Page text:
A group of neighbors is appealing a recent superior court decision that Rogers Path in West Tisbury — an ancient way once used by Wampanoags and as a cart path by English colonials — must remain open for public use.

The appeal was filed in Edgartown superior court on Feb. 16 by the same residents who sued the town in 2007 to block public access. The long-running dispute was marked by an incident early on when one of the neighbors scooped up a land bank worker in the bucket of his tractor and police were called. In November of 2001 the town signed a management agreement with the Martha’s Vineyard Land Bank to maintain the path.

The plaintiffs in the appeal are Robert and Tracy Smith, Scott Bermudes, Cynthia Cornwall, Mark and Kimberly Baumhofer, and Alex and Laura Alexander. They are represented by Brian M. Hurley, an attorney with Rackemann, Sawyer and Brewster in Boston, and Daniel J. Larkosh, an attorney from West Tisbury.

The two-page appeal challenges the Jan. 28 decision by the Hon. C. Brian McDonald, associate justice, that the ancient way must remain open for public use. Mr. Larkosh said the appeal will challenge whether the town can effectively convert an easement into something that resembles more of a public park.

“The question is whether the town can turn an easement into a public park. Our clients never really wanted to stop people from walking on the path, they wanted to stop the path from being turned into something very different. When the land bank got involved, the fear was the path would be trimmed, widened, put on maps,” Mr. Larkosh said.

Mr. Larkosh said his clients were challenging the town’s decision to sign an agreement with the land bank, which elevated the profile of the path. “We might see a situation where parking is added and signs are put up, and we are no longer looking at a simple path,” he said.

Town administrator Jen Rand this week said the appeal does not carry an injunction that would prevent the public from using the path in the meantime. “My understanding is that public access will be maintained while the appeal is heard,” she said.

The neighbors sued the town, and a trial was held in October of 2007 in Dukes County Superior Court during which many longtime Islanders testified about their use of the path over the years, which included horseback riding, flower gathering and regular access by town workers to the old cemetery for mowing and maintenance.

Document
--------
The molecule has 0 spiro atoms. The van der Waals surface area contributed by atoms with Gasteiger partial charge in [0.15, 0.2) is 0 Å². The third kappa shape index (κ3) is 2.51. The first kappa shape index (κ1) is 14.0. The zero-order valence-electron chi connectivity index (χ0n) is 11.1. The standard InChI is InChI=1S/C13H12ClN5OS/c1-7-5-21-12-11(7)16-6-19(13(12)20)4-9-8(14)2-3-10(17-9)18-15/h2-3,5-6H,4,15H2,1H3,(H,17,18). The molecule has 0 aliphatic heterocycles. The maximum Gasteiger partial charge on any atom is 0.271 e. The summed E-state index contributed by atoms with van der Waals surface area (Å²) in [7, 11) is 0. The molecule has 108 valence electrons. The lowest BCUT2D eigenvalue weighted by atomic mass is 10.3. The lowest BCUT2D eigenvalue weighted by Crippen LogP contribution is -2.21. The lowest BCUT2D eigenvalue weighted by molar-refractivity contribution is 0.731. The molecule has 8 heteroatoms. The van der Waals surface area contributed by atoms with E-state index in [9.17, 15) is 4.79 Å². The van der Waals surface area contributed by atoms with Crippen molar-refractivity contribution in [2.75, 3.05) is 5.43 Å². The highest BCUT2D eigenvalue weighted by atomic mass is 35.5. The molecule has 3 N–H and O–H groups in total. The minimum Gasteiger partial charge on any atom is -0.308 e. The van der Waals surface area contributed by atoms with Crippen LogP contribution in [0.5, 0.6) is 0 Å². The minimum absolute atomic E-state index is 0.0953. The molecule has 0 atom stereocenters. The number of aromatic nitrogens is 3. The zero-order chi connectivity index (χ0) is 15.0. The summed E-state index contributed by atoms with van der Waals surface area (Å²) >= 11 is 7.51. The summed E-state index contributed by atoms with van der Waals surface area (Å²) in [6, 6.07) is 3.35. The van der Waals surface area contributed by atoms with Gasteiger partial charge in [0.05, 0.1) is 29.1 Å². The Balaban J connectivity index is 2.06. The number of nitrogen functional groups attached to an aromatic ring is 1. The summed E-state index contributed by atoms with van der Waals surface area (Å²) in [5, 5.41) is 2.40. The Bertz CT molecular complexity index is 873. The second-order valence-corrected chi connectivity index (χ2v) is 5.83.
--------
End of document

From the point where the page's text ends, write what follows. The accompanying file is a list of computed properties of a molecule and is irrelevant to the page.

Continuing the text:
In his decision, Judge McDonald said the old path, which once connected Middletown and Christiantown, as well as a small cemetery with headstones that date back to the Civil War, should remain part of the public domain.

The case involved complicated legal issues relating to title, and in the end Judge McDonald found that the town had established what is termed a prescriptive easement through continuous public use for more than 20 years. A key point in the case centered on the fact that from 1928 until the present, the town had appropriated money to take care of the cemetery and the road that leads to it.

Land bank executive director James Lengyel said yesterday he could not discuss the legal appeal, but did point out the land bank has incorporated Rogers Path into its normal schedule, and work will soon begin to make sure it remains passable for hikers and other non-motorized uses.

Mr. Lengyel also provided a recently completed copy of the land management agreement for the path. Among other things the agreement states that the land bank will maintain the trail to a width of no greater than six feet unless otherwise authorized by the town. Under this agreement the land bank will also have the right to trim, cut, clear and remove outgrowths of brush, other vegetation and other obstructions, which might necessitate the use of some power equipment or motorized vehicles.

The agreement also states the land bank, not the town, bears all expenses associated with maintaining or improving the path. The land bank also agrees to take on any liabilities.

No court date had been set as of this week.